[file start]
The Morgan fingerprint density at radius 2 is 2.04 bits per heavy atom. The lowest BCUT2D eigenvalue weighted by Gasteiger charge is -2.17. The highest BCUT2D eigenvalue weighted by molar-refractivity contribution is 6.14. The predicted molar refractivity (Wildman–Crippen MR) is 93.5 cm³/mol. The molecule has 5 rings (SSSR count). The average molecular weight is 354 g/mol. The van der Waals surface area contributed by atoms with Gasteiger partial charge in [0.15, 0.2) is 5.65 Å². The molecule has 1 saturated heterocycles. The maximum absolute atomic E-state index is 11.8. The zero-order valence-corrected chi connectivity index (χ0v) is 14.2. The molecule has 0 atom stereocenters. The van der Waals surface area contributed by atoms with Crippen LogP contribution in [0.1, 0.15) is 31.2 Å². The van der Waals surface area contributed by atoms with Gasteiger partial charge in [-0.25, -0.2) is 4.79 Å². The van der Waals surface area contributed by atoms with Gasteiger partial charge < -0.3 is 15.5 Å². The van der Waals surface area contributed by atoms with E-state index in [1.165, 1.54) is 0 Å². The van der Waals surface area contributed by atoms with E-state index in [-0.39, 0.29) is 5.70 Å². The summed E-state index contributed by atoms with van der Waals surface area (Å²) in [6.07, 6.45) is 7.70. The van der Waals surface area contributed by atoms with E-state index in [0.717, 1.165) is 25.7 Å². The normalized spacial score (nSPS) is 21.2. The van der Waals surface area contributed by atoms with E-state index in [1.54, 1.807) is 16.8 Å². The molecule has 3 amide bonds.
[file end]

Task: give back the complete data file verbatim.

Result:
The Morgan fingerprint density at radius 2 is 2.04 bits per heavy atom. The lowest BCUT2D eigenvalue weighted by Gasteiger charge is -2.17. The highest BCUT2D eigenvalue weighted by molar-refractivity contribution is 6.14. The predicted molar refractivity (Wildman–Crippen MR) is 93.5 cm³/mol. The molecule has 5 rings (SSSR count). The average molecular weight is 354 g/mol. The van der Waals surface area contributed by atoms with Gasteiger partial charge in [0.15, 0.2) is 5.65 Å². The molecule has 1 saturated heterocycles. The maximum absolute atomic E-state index is 11.8. The zero-order valence-corrected chi connectivity index (χ0v) is 14.2. The molecule has 0 atom stereocenters. The van der Waals surface area contributed by atoms with Crippen LogP contribution in [0.1, 0.15) is 31.2 Å². The van der Waals surface area contributed by atoms with Gasteiger partial charge in [-0.25, -0.2) is 4.79 Å². The van der Waals surface area contributed by atoms with Gasteiger partial charge < -0.3 is 15.5 Å². The van der Waals surface area contributed by atoms with E-state index in [1.165, 1.54) is 0 Å². The van der Waals surface area contributed by atoms with E-state index in [-0.39, 0.29) is 5.70 Å². The summed E-state index contributed by atoms with van der Waals surface area (Å²) in [6.07, 6.45) is 7.70. The van der Waals surface area contributed by atoms with E-state index in [0.717, 1.165) is 25.7 Å². The normalized spacial score (nSPS) is 21.2. The van der Waals surface area contributed by atoms with E-state index in [1.54, 1.807) is 16.8 Å². The molecule has 3 amide bonds.